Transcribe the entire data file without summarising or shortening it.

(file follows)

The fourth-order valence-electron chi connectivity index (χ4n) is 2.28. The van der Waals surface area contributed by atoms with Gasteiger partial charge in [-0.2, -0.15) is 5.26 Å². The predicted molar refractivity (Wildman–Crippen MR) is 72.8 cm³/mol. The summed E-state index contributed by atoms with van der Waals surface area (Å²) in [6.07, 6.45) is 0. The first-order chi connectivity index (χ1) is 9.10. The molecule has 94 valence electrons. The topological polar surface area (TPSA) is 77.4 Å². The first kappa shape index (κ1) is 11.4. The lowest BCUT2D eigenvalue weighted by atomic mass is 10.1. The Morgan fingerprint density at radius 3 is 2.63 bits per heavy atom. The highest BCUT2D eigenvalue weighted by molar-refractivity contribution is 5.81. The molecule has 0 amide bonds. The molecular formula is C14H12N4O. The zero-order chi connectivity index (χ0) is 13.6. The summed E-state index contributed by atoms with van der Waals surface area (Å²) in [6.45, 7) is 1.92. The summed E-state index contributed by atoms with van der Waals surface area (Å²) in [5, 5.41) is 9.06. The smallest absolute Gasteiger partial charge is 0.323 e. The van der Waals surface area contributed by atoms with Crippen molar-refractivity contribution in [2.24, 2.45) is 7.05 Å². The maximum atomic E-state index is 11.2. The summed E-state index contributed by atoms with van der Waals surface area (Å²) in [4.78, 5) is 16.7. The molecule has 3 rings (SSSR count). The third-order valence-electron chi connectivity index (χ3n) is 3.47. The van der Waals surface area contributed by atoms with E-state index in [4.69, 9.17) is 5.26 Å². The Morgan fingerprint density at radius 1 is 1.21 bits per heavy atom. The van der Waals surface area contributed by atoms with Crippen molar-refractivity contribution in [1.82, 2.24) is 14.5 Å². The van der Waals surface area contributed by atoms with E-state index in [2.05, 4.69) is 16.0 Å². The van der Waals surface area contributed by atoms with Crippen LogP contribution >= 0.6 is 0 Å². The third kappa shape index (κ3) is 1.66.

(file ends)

The fourth-order valence-electron chi connectivity index (χ4n) is 2.28. The van der Waals surface area contributed by atoms with Gasteiger partial charge in [-0.2, -0.15) is 5.26 Å². The predicted molar refractivity (Wildman–Crippen MR) is 72.8 cm³/mol. The summed E-state index contributed by atoms with van der Waals surface area (Å²) in [6.07, 6.45) is 0. The first-order chi connectivity index (χ1) is 9.10. The molecule has 94 valence electrons. The topological polar surface area (TPSA) is 77.4 Å². The first kappa shape index (κ1) is 11.4. The lowest BCUT2D eigenvalue weighted by atomic mass is 10.1. The Morgan fingerprint density at radius 3 is 2.63 bits per heavy atom. The highest BCUT2D eigenvalue weighted by molar-refractivity contribution is 5.81. The molecule has 0 amide bonds. The molecular formula is C14H12N4O. The zero-order chi connectivity index (χ0) is 13.6. The summed E-state index contributed by atoms with van der Waals surface area (Å²) in [6.45, 7) is 1.92. The summed E-state index contributed by atoms with van der Waals surface area (Å²) in [5, 5.41) is 9.06. The smallest absolute Gasteiger partial charge is 0.323 e. The van der Waals surface area contributed by atoms with Crippen molar-refractivity contribution in [2.24, 2.45) is 7.05 Å². The maximum atomic E-state index is 11.2. The summed E-state index contributed by atoms with van der Waals surface area (Å²) in [4.78, 5) is 16.7. The molecule has 3 rings (SSSR count). The third-order valence-electron chi connectivity index (χ3n) is 3.47. The van der Waals surface area contributed by atoms with E-state index in [4.69, 9.17) is 5.26 Å². The Morgan fingerprint density at radius 1 is 1.21 bits per heavy atom. The van der Waals surface area contributed by atoms with Crippen molar-refractivity contribution in [1.82, 2.24) is 14.5 Å². The van der Waals surface area contributed by atoms with E-state index in [2.05, 4.69) is 16.0 Å². The van der Waals surface area contributed by atoms with Crippen LogP contribution >= 0.6 is 0 Å². The third kappa shape index (κ3) is 1.66.